System and Network Design

Canada was recently taught a valuable lesson about networks and systems fundamentals when it lost nearly 1/3 of its telecom capacity in a single day. What this outage teaches us about networks and systems is worth paying attention to.

What would happen if you couldn’t access your phone? What if you couldn’t withdraw money from a bank machine? Imagine not being able to call an emergency line? If you were one of the millions of customers of Rogers (a major Canadian telecommunications company) last week, you would have said ‘yes’ to all of those.

It wasn’t only Rogers’ customers; everyday Canadians couldn’t access their banking or had to pay with cash or (maybe) credit cards for goods. Some people couldn’t cross bridges between provinces or even enter the country altogether. Many 911 (emergency line) services were down, too.

I was told by a restaurant I’d had a reservation for that I could only pay by credit card.

The outage, which lasted more than a day, illustrated the power and peril of networks. This event also illustrated what happens when we fail to design these networks with systems thinking and theory.

Network Design Effects

Who are you connected to? What kind of relationship do you have with others? When we connect in a meaningful way that generates value and influence, we’re networked. We’re also in a system. When I’m part of a system, my choices and actions affect others in that system. That effect might be indirect, minor, or indeterminate, but it’s not to be ignored.

What Rogers dealt with was a systems design issue where a single failure caused a catastrophic impact on the entire network. The issue — beyond the technical parts — is that the network wasn’t designed with complexity in mind. In complex systems, there is a recognition of this interconnection and interdependence of the parts and the whole system. This system wasn’t designed with that in mind.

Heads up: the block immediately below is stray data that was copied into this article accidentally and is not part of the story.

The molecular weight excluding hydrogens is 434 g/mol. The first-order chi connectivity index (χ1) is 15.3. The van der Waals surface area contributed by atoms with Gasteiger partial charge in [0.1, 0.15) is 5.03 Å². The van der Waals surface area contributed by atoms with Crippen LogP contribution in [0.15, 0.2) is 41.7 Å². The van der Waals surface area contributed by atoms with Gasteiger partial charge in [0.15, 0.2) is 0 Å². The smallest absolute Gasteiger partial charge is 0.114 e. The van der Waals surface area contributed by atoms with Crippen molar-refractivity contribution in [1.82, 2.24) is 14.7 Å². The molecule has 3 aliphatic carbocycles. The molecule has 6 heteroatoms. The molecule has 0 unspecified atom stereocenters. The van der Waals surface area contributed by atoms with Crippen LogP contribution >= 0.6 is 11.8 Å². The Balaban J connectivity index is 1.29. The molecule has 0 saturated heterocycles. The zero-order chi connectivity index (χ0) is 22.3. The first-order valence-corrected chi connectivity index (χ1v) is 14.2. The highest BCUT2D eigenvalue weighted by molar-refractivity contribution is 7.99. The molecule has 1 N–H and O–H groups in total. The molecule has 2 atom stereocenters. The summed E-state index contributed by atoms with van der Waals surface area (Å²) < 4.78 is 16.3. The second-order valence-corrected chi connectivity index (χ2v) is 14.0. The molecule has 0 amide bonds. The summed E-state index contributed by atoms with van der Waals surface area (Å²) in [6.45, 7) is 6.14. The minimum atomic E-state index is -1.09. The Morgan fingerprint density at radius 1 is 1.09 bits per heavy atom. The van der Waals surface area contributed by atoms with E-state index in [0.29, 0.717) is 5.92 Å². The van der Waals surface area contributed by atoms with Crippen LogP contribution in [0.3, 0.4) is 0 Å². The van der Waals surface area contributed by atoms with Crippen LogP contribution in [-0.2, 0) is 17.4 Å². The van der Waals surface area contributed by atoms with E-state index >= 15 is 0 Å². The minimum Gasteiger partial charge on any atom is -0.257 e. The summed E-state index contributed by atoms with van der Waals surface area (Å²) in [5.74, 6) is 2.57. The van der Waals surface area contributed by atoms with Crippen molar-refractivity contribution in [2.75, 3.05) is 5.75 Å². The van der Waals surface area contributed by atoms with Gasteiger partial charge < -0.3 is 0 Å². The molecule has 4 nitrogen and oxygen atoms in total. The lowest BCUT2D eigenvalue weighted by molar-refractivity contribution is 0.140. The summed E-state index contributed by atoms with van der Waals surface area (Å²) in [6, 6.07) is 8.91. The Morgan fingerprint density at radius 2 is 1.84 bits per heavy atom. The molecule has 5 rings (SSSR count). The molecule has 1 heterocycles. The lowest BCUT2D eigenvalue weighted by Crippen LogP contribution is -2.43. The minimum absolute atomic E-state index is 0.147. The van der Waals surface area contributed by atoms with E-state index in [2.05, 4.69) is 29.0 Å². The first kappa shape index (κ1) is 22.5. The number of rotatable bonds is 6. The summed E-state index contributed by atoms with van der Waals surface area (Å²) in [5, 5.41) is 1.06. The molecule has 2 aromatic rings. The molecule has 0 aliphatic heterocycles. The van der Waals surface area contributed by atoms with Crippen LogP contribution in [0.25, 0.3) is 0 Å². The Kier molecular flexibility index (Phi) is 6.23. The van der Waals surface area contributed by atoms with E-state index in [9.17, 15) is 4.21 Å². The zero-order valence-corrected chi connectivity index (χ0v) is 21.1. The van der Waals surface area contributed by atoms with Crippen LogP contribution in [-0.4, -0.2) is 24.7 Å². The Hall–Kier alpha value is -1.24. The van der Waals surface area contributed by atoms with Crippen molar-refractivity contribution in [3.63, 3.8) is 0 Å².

The problem goes beyond one company and their network; it speaks to how governments and countries set up things like telecommunications networks. The private network models in Canada mean that Rogers users couldn’t rely on another provider’s network. Privatization can do this because the network design is set up for shareholders and current users, not the public.

The situation in Canada could have been different if there was some kind of oversight and ability to design for the function of the more extensive societal system. Banking, healthcare, immigration and customs and business enterprise all rely on telecommunications providers. Why can’t they share network capacity? We do this every time we roam with a mobile phone in another country.

Designing Differently

A major problem with this situation is that the public good and function were not given the same priority as other needs. The users — the Canadian public — and how they were connected were ignored. This isn’t just a telecommunications issue; we see this in everything from the supply chain to how we handle the environmental impact of our goods and services.

This is a design lesson.

As things connect more and complexity rises, we need to learn them. The world cannot afford preventable outages when lives, livelihoods, and the planet might be at stake.

Image Credit: Photo by Brusk Dede on Unsplash

1 thought on “System and Network Design”

  1. As complexity increases we are less likely to be able to know where the weak points are till they rise up and bite us in the ***! Resilience is a great thing though one can’t identify black crows till they find one.

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